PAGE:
QUESTIONS UPON MEANING
1 ) Lutz's thesis might be mentioned briefly the following: The four kinds of doublespeak all incorporate language " that avoids or changes responsibility, vocabulary that is for variance with its real or purported meaning” (the estimate is via par. 2). The thesis accumulates over paragraphs 2–3, with the addition of the intention to classify in passage 5.
2 . Paragraph some offers the subsequent questions: " Who is expressing what to to whom, under what conditions and circumstances, using what intent, and Lutz / The World of Doublespeak 85
Kennedy 10/e '09 (i-151) 12/17/07 8: forty-eight AM Site 85with what results? ” These queries locate the motivation pertaining to dishonesty that might indicate doublespeak.
3. The highest danger is the fact, as in Orwell's Nineteen Eighty-Four, doublespeak can lead to the " charge of reality through language” (par. 23). Doublespeak " change[s] our understanding of truth and damaged[s] our pondering.... [It] bread of dogs suspicion, cynicism, distrust, and, ultimately, hostility” (22). It may " invade and eventually ruin the function of language” (23). four. Lutz obviously assumes an informed reader, someone able to understand the fundamental duplicity in his illustrations. At the same time, his careful category, scores of examples, and considerable discussion of the hazards indicate that he believes his reader probably is definitely not very sensitive to doublespeak and needs assistance to recognize that. QUESTIONS ON WRITING TECHNIQUE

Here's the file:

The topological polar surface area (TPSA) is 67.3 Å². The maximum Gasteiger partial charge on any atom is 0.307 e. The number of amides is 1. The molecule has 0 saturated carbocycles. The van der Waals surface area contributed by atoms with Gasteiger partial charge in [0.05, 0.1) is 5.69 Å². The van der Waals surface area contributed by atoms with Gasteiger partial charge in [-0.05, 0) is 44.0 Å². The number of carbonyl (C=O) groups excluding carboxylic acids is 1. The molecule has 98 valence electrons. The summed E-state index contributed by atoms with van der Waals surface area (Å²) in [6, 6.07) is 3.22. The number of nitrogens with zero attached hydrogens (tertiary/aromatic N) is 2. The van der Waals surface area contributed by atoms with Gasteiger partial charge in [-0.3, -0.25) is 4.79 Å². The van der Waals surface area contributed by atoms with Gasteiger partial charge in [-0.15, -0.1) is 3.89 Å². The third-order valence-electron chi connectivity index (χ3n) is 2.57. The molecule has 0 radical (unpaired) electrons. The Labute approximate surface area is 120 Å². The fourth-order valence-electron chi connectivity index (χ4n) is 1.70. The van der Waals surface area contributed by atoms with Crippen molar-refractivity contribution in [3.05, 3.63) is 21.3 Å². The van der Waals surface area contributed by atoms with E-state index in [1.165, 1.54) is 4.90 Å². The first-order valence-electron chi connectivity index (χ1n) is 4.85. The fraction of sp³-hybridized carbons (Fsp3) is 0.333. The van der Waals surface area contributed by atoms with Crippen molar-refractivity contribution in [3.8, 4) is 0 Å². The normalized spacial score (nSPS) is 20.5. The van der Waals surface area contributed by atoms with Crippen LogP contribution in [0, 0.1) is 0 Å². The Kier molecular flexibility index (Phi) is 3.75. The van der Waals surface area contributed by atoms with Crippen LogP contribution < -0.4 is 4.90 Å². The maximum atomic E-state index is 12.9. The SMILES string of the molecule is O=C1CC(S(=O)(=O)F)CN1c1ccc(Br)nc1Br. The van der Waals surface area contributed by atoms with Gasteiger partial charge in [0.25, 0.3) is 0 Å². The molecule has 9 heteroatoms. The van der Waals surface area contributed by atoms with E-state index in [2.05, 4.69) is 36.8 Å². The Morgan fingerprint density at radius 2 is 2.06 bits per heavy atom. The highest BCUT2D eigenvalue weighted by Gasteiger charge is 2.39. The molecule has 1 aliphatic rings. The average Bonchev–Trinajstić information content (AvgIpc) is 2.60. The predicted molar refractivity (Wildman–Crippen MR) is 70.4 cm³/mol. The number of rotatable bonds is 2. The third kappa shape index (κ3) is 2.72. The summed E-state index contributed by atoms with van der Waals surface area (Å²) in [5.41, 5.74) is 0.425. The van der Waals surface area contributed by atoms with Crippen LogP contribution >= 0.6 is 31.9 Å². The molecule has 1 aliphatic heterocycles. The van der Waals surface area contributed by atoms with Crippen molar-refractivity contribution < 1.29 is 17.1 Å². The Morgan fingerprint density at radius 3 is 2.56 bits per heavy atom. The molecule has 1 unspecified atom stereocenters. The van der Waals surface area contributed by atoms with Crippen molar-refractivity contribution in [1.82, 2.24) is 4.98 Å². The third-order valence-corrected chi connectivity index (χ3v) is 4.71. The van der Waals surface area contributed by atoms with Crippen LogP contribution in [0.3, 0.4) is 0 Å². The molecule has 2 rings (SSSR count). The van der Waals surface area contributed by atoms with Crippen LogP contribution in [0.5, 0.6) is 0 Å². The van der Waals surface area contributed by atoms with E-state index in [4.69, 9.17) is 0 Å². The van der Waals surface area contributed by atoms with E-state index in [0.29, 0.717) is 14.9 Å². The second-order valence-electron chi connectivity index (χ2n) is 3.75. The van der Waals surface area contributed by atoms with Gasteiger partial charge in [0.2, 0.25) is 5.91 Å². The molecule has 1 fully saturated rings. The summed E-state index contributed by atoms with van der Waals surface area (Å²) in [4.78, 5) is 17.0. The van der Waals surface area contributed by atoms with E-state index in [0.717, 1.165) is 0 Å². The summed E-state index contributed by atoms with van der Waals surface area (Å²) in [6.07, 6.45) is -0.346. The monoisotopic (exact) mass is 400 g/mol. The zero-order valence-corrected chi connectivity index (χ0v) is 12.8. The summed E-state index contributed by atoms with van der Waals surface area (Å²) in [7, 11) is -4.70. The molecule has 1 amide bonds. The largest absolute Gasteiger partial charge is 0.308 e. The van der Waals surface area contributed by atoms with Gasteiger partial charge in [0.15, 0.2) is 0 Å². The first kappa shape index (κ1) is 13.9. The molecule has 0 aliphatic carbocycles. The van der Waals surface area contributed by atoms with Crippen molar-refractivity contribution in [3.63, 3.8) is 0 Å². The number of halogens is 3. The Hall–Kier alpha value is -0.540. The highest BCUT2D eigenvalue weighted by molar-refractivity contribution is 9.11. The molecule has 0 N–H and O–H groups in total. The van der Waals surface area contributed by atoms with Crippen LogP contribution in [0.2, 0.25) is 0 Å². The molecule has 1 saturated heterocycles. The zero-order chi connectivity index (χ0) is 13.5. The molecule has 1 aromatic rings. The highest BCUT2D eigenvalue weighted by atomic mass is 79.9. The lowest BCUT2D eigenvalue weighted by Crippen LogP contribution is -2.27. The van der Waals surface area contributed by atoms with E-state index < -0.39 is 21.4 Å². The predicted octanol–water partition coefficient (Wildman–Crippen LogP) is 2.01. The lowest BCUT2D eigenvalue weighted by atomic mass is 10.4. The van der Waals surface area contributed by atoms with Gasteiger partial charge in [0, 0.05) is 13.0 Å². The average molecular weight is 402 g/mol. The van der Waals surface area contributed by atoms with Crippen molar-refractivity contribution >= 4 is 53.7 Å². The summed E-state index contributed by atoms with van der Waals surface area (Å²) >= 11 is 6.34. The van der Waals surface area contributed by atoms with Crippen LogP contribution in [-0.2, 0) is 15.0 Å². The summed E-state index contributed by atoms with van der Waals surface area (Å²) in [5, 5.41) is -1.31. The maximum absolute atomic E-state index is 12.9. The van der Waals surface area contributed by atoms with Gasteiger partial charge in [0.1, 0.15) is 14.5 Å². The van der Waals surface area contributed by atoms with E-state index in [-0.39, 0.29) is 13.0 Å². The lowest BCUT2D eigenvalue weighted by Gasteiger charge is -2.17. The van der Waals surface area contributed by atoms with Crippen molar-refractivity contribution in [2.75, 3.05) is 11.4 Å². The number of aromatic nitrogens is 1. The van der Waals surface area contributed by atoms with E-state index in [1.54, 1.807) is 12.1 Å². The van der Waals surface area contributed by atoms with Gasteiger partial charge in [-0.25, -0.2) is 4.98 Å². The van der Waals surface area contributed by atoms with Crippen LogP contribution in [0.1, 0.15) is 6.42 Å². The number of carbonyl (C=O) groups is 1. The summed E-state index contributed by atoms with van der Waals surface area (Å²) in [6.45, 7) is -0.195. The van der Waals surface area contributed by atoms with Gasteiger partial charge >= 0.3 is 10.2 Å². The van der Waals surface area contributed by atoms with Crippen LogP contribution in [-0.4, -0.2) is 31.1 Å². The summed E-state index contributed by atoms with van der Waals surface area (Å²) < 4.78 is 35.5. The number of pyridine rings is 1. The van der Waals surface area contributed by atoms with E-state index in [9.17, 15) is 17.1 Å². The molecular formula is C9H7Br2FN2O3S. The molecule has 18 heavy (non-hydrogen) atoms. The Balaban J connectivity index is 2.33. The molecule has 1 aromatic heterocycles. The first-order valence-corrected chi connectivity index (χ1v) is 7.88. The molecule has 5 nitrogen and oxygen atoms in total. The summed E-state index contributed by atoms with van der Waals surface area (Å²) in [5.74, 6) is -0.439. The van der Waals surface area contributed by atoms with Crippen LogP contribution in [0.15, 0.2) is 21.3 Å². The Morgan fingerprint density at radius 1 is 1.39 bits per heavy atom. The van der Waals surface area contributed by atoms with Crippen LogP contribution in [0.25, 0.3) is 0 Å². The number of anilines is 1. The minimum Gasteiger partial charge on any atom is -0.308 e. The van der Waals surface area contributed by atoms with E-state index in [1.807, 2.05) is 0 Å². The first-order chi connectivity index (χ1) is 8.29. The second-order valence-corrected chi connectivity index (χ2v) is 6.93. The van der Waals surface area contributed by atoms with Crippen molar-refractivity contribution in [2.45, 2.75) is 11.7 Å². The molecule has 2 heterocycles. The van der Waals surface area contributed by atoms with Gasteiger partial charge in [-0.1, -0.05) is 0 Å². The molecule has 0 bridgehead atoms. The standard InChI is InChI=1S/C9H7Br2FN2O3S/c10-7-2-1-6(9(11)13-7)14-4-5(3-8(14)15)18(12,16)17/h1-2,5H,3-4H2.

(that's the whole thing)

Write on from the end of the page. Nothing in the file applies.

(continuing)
1 . Lutz's principle of classification is a intention of doublespeakers. Individuals who use euphemisms are trying to " mislead or deceive” (par. 7) with inoffensive terms. Those who employ jargon keep pace with give all their words " an surroundings of profundity, authority, and prestige” (10). Those who use gobbledygook or bureaucratese happen to be bent upon " overwhelming the audience with words” (13). And those who use overpriced language seek out " to help make the ordinary appear extraordinary;... to help make the simple appear complex” (17).
2 . Lutz begins by providing a definition of the...